What is provisional tax? How’s it calculated? When is it paid? What happens if you don’t pay?
If these questions are currently occupying space in your head, don’t worry – we’re about to provide some answers.
A brief overview
Provisional tax breaks up the income tax you pay Inland Revenue (IRD) so that it is paid throughout the year as opposed to one giant sum at the end of the year.
If you earn income where tax hasn’t been deducted before you receive it, you may have to pay provisional tax.
You’ll become a provisional taxpayer if your residual income tax (RIT) for the previous year was more than $5000. RIT is the amount of tax on the income for that year, minus any tax credits such as PAYE to which you are entitled.
Options to calculate provisional tax
Four options are available to calculate your provisional tax.
The first, and default choice, is the standard uplift method. Under this method, the amount of provisional tax payable is your previous year’s RIT uplifted by 105 percent.
If you are expecting a significant drop in income, the estimation method allows you to pay provisional tax based on an estimate of your profitability for the year. A taxpayer using this option will be liable to pay or receive IRD interest on any difference between their actual RIT and what they estimated for the year.
The GST ratio method – available for monthly or two-monthly GST registered taxpayers whose prior year RIT was less than $150,000 – bases your provisional tax on a percentage of your taxable supplies.
Finally, the accounting income method (AIM) is available to those using approved accounting software with turnover of less than $5 million. Under this method, you pay provisional tax based on your accounting profit. No accounting profit for the period, no provisional tax payable for that period.
Each option suits different businesses, so it pays to do your homework first.
You can find out more about each method by downloading our free guide on provisional tax.
Number of payments
Apart from the GST ratio method (six payments) and AIM (up to six or 12 payments depending on your GST filing frequency), provisional tax is generally paid three times a year.
You will only make two payments if you pay GST every six months.
For example, if you have a 31 March balance date, your three provisional tax instalments are due on 28 August, 15 January, and 7 May.
The payment dates will be 28 October and 7 May if you’re only liable for two instalments.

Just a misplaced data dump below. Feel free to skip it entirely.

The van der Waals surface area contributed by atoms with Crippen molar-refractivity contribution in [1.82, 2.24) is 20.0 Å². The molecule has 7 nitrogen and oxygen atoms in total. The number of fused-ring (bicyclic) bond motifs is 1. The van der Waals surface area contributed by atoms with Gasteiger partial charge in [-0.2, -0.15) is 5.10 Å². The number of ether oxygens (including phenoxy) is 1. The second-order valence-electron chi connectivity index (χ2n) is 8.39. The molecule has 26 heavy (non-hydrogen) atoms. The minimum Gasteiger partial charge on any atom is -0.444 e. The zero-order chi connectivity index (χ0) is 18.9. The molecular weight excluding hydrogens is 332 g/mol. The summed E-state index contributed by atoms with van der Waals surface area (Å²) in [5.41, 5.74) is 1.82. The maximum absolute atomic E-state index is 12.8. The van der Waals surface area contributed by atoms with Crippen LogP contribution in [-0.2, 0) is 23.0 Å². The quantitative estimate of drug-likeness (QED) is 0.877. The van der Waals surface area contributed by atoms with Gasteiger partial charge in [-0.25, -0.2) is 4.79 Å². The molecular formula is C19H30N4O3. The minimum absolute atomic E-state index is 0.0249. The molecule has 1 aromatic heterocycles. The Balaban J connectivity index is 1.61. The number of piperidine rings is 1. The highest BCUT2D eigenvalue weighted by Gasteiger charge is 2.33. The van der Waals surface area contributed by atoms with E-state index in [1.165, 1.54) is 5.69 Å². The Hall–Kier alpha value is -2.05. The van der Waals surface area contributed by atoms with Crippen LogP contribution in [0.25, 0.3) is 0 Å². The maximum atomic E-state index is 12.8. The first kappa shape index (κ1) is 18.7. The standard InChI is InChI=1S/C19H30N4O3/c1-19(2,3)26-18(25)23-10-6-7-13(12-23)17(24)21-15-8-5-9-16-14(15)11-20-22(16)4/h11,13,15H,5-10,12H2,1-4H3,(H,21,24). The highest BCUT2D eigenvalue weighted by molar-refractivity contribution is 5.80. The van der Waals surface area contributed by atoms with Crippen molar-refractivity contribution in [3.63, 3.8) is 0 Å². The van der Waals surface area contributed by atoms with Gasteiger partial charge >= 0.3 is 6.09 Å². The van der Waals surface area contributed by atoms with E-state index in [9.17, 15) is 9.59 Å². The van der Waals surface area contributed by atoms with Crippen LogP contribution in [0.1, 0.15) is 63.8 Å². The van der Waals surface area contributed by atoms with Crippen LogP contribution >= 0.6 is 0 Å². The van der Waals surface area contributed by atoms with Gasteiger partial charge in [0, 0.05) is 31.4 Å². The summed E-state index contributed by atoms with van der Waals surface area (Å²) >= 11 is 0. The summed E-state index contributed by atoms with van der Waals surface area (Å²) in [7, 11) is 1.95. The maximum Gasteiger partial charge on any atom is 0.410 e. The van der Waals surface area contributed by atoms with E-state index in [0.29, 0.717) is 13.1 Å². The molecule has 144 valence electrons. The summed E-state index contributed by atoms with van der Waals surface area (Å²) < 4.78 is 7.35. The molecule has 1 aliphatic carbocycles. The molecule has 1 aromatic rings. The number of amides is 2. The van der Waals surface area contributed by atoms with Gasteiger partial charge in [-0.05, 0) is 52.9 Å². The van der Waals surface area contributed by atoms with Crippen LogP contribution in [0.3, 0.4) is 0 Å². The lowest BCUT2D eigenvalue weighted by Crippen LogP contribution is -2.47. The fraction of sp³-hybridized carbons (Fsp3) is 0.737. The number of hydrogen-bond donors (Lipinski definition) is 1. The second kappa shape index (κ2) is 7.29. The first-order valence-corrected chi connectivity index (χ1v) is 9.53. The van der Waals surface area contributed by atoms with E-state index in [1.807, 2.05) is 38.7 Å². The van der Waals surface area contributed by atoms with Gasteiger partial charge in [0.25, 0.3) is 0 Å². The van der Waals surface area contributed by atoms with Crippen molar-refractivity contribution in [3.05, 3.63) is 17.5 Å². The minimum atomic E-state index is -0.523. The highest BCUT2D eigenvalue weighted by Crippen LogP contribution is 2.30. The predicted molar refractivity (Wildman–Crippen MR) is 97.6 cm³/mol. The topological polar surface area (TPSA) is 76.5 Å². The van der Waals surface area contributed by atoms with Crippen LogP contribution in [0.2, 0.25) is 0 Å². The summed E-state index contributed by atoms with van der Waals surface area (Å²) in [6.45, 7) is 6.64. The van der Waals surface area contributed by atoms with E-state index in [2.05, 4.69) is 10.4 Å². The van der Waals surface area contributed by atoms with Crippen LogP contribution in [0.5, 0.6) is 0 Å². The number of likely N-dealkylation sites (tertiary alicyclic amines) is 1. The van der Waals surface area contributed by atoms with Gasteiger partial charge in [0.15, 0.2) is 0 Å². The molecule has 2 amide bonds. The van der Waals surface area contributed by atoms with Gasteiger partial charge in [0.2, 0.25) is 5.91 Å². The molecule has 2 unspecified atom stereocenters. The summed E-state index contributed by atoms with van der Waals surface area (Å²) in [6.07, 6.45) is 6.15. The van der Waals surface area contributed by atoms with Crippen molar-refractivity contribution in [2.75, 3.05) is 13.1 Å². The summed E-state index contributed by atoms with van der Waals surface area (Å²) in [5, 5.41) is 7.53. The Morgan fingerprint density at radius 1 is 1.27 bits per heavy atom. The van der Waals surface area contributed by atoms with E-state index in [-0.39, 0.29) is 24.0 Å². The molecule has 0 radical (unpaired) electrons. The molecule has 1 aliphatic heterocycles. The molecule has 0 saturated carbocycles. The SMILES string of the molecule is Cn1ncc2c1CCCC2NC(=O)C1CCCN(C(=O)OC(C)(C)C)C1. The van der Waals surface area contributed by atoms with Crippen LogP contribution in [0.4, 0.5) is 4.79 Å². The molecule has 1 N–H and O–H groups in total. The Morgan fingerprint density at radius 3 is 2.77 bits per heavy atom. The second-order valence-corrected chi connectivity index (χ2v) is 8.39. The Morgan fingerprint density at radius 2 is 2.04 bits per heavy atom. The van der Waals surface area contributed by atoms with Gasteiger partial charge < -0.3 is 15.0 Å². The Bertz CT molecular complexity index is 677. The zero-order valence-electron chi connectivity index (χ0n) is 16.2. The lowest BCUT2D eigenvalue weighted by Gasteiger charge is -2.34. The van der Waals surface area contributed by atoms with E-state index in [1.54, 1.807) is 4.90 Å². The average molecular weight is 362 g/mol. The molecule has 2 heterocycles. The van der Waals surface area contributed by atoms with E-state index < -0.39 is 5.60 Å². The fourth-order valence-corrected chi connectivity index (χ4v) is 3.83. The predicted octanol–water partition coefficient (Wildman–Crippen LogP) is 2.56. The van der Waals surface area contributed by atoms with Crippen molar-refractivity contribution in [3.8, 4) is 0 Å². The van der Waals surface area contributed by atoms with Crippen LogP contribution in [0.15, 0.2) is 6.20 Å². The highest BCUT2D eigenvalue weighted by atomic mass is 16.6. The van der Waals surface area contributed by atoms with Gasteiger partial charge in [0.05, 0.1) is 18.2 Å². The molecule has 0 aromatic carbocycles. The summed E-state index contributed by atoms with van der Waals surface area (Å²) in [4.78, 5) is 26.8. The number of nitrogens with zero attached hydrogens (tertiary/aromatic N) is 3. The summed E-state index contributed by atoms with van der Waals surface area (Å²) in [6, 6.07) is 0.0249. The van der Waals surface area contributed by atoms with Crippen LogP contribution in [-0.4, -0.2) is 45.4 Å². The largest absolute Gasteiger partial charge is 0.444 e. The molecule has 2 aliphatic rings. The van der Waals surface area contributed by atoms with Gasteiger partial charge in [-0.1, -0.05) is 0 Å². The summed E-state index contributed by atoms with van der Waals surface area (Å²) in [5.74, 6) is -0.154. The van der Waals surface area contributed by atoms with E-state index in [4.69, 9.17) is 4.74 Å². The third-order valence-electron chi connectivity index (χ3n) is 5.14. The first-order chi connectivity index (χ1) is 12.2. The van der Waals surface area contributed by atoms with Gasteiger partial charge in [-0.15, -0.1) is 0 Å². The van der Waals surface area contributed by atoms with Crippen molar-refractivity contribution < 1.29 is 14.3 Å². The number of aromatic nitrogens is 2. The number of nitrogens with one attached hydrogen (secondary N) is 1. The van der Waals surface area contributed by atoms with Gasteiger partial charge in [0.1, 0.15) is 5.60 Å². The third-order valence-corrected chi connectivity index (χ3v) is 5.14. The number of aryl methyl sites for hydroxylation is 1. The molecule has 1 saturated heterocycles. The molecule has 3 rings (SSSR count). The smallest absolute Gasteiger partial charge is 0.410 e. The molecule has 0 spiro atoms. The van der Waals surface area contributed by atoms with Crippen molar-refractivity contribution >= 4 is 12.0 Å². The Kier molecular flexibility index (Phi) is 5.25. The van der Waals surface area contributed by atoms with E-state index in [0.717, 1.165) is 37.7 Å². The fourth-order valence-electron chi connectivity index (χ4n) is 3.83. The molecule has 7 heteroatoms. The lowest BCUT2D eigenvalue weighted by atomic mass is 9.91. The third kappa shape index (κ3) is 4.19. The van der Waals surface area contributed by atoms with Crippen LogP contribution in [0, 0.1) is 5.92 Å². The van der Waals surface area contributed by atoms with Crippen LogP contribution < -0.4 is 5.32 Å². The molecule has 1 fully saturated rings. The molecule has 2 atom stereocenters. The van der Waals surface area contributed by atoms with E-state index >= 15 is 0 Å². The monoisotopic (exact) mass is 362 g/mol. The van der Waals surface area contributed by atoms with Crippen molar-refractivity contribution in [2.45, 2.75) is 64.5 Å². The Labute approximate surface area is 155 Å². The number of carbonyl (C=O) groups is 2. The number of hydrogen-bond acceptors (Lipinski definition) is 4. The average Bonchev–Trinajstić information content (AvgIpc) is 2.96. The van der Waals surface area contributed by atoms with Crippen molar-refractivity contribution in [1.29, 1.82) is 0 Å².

After paying provisional tax
When you file your income tax return and calculate your RIT for the year, you deduct the provisional tax you paid earlier.
If you have paid more provisional tax than you actually owe, you will receive a refund from IRD.
However, if you have not paid enough provisional tax to cover the RIT for the year, you will have to pay terminal tax.
For most, this will be due on either 7 February (or 7 April if you have an accountant with an extension of time arrangement) the following year.
This shortfall may also incur IRD interest (currently seven percent).
Special IRD interest rules for standard uplift taxpayers
If your RIT for the year is less than $60,000 and you pay all required provisional tax instalments on time and in full using the standard uplift method , then you don’t have to worry about incurring IRD interest if the tax paid during the year isn’t enough to satisfy your actual RIT.
This is because you fall under what’s known as the safe harbour provision.
Any final balance to settle the actual liability will be due by your terminal tax date. IRD interest will only apply from your terminal tax date if you don’t pay this amount by then.
The rules work slightly differently if the actual RIT is $60,000 or more.
In that situation, providing you paid all other instalments on time and in full using the standard uplift method, you will incur IRD interest from the date of your final provisional tax instalment for that year if any remaining balance to satisfy your RIT is not paid by then.
What happens if I don’t pay my provisional tax on time?
In short, bad things.
As well as incurring IRD interest from the date payment was due, late payment penalties may be charged as follows:
- One percent the day after the payment was due.
- An additional four percent if the tax amount (including late payment penalties) is not paid after seven days.
Pay provisional tax when it suits you
An IRD-approved tax pooling provider such as Tax Management NZ (TMNZ) can provide payment flexibility if you wish to manage your cashflow.
It lets you pay provisional tax when it suits you – without facing IRD interest and late payment penalties.
You can defer the entire payment to a future date of your choosing or pay what you owe in instalments.
There’s some interest payable. However, it’s considerably cheaper than what IRD charges if you do not pay your tax on time.
You can also use TMNZ to wipe late payment penalties and reduce your interest cost if you have underpaid your provisional tax.
As always, we recommend you speak to your accountant if you have any questions.